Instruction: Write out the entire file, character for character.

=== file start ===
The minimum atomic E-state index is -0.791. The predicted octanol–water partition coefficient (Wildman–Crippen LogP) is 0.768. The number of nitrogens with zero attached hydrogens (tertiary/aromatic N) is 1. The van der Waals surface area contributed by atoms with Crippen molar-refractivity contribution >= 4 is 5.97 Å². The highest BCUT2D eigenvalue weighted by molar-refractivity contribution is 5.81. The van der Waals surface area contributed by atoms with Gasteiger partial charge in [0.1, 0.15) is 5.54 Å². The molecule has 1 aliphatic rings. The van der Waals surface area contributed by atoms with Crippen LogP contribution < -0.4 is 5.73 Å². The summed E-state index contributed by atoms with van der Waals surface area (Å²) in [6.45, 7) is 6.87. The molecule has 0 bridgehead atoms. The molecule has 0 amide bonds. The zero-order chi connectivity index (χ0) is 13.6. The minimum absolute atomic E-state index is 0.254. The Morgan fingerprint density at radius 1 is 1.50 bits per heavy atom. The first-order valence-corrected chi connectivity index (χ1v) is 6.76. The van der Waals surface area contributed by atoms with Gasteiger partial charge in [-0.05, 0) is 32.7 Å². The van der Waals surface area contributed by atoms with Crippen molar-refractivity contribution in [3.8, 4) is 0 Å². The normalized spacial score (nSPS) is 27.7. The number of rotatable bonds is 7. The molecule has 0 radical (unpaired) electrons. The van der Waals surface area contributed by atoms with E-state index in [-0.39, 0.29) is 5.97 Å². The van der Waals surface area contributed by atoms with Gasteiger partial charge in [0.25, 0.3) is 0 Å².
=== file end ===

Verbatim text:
The minimum atomic E-state index is -0.791. The predicted octanol–water partition coefficient (Wildman–Crippen LogP) is 0.768. The number of nitrogens with zero attached hydrogens (tertiary/aromatic N) is 1. The van der Waals surface area contributed by atoms with Crippen molar-refractivity contribution >= 4 is 5.97 Å². The highest BCUT2D eigenvalue weighted by molar-refractivity contribution is 5.81. The van der Waals surface area contributed by atoms with Gasteiger partial charge in [0.1, 0.15) is 5.54 Å². The molecule has 1 aliphatic rings. The van der Waals surface area contributed by atoms with Crippen LogP contribution < -0.4 is 5.73 Å². The summed E-state index contributed by atoms with van der Waals surface area (Å²) in [6.45, 7) is 6.87. The molecule has 0 bridgehead atoms. The molecule has 0 amide bonds. The zero-order chi connectivity index (χ0) is 13.6. The minimum absolute atomic E-state index is 0.254. The Morgan fingerprint density at radius 1 is 1.50 bits per heavy atom. The first-order valence-corrected chi connectivity index (χ1v) is 6.76. The van der Waals surface area contributed by atoms with Gasteiger partial charge in [-0.05, 0) is 32.7 Å². The van der Waals surface area contributed by atoms with Crippen molar-refractivity contribution in [3.8, 4) is 0 Å². The normalized spacial score (nSPS) is 27.7. The number of rotatable bonds is 7. The molecule has 0 radical (unpaired) electrons. The van der Waals surface area contributed by atoms with E-state index in [-0.39, 0.29) is 5.97 Å². The van der Waals surface area contributed by atoms with Gasteiger partial charge in [0.25, 0.3) is 0 Å².